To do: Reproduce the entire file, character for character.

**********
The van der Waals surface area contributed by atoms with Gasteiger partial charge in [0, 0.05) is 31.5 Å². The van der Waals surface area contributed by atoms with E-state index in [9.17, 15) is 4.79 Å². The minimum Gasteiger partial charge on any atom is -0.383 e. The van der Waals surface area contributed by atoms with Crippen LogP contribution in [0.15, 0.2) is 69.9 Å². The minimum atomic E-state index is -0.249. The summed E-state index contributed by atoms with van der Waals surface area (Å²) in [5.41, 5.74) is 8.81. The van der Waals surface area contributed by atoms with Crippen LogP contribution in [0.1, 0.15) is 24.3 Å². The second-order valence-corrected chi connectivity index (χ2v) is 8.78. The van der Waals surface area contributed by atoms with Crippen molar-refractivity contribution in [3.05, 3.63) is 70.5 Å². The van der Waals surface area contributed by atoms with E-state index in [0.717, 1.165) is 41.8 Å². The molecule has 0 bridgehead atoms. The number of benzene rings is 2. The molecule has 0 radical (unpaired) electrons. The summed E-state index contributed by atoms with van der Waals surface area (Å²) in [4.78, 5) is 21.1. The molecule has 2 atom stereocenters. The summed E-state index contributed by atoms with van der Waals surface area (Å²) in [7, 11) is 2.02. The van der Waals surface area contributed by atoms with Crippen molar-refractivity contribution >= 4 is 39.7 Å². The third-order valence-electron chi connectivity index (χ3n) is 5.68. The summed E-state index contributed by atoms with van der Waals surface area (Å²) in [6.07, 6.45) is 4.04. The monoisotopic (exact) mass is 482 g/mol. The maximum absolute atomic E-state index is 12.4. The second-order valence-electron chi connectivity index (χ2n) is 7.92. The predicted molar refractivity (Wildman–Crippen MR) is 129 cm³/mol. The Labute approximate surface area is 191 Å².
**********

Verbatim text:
The van der Waals surface area contributed by atoms with Gasteiger partial charge in [0, 0.05) is 31.5 Å². The van der Waals surface area contributed by atoms with E-state index in [9.17, 15) is 4.79 Å². The minimum Gasteiger partial charge on any atom is -0.383 e. The van der Waals surface area contributed by atoms with Crippen LogP contribution in [0.15, 0.2) is 69.9 Å². The minimum atomic E-state index is -0.249. The summed E-state index contributed by atoms with van der Waals surface area (Å²) in [5.41, 5.74) is 8.81. The van der Waals surface area contributed by atoms with Crippen LogP contribution in [0.1, 0.15) is 24.3 Å². The second-order valence-corrected chi connectivity index (χ2v) is 8.78. The van der Waals surface area contributed by atoms with Crippen molar-refractivity contribution in [3.05, 3.63) is 70.5 Å². The van der Waals surface area contributed by atoms with E-state index in [0.717, 1.165) is 41.8 Å². The molecule has 0 bridgehead atoms. The number of benzene rings is 2. The molecule has 0 radical (unpaired) electrons. The summed E-state index contributed by atoms with van der Waals surface area (Å²) in [4.78, 5) is 21.1. The molecule has 2 atom stereocenters. The summed E-state index contributed by atoms with van der Waals surface area (Å²) in [7, 11) is 2.02. The van der Waals surface area contributed by atoms with Crippen molar-refractivity contribution >= 4 is 39.7 Å². The third-order valence-electron chi connectivity index (χ3n) is 5.68. The summed E-state index contributed by atoms with van der Waals surface area (Å²) in [6.07, 6.45) is 4.04. The monoisotopic (exact) mass is 482 g/mol. The maximum absolute atomic E-state index is 12.4. The second-order valence-electron chi connectivity index (χ2n) is 7.92. The predicted molar refractivity (Wildman–Crippen MR) is 129 cm³/mol. The Labute approximate surface area is 191 Å².